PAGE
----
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Wednesday, February 28, 2024

CEDAW expresses concern on climate of insecurity, particularly for women in conflict affected zones.

Image: 15  women activists participated at the recently concluded CEDAW- Sri Lanka session.

In its concluding observations  of the recently concluded consideration of the 8th Sri Lanka report,  Convention on the Elimination of All Forms of Discrimination against Women” (CEDAW)  has  expressed its concerns on many unresolved issues including difficulties faced by the war affected women.

The [ CEDAW] Committee welcoming the progress achieved since the consideration in 2011 of the State party’s combined fifth to seventh periodic reports  in undertaking legislative reforms has listed following steps:

(a)     The Nineteenth Amendment to the Constitution, which restored the Constitutional Council to recommend appointments to the senior judiciary and key independent institutions, including the appointment of reputed members to the Human Rights Commission of Sri Lanka, in 2015;

(b)    The Assistance to and Protection of Victims of Crime and Witness Act No. 04 of 2015, which created the National Authority for the Protection of Victims of Crimes and Witnesses; and,

(c)     The Amendment of the Local Government Elections Act to include a 25% quota for women in Local Government bodies, in 2016.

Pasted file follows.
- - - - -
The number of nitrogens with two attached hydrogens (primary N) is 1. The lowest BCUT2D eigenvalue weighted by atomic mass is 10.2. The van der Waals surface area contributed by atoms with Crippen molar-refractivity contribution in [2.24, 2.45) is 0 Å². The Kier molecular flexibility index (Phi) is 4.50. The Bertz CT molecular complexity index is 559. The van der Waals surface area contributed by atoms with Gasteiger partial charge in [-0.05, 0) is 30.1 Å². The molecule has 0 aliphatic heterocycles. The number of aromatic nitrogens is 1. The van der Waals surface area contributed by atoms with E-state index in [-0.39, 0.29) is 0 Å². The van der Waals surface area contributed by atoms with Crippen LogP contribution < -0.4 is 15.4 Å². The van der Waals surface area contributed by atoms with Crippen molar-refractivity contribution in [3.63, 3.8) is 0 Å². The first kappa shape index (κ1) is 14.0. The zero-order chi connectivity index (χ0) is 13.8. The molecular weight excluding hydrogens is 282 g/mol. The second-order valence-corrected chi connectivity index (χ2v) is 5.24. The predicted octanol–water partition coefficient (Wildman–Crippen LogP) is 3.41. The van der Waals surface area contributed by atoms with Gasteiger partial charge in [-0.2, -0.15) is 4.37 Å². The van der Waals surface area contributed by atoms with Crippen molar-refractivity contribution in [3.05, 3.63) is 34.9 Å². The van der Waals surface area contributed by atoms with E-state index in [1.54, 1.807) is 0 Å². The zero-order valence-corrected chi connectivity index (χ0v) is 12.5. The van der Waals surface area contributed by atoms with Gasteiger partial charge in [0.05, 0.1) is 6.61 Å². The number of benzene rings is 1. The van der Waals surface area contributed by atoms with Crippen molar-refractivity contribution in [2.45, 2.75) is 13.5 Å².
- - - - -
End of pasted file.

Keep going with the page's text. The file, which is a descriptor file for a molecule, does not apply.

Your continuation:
The committee empresses its concern  Conflict related sexual and gender-based violence against women  thus:

24.    The Committee notes with concern:
(a)    The continuing climate of insecurity, particularly for women in conflict affected zones;

(b)    Serious allegations that the military and police perpetrated harassment, violence, including rape, abductions, torture, sexual bribery, sexual slavery, and unjustified surveillance, including home invasions, especially of women in the Northern and Eastern provinces, and specifically targeting Tamil women, women heads of households, and former combatants, war widows and women family members of the disappeared who search for truth, justice and accountability, as well as women human rights defenders; and,

(c)    That the State party has been unable to provide the Committee with requested data on the number of investigations, prosecutions, convictions and the sentences imposed for acts of sexual and gender-based violence against women perpetrated by the armed forces and the police.

Under the Militarisation of Land it says:

42.    The Committee is concerned about the ongoing militarization of large areas of private land in the conflict-affected areas of the country, the usurpation of civilian administration responsibilities by the military, and the resulting large scale displacements of women and men in the State party, where 32 camps for internally displaced persons continue to exist. It is particularly concerned that such militarization constitutes a barrier to the resettlement of internally displaced women, durable solutions for their housing, and their ability regain their livelihoods.

Read the full report as PDF:CEDAW Concluding observetion on Sri Lanka


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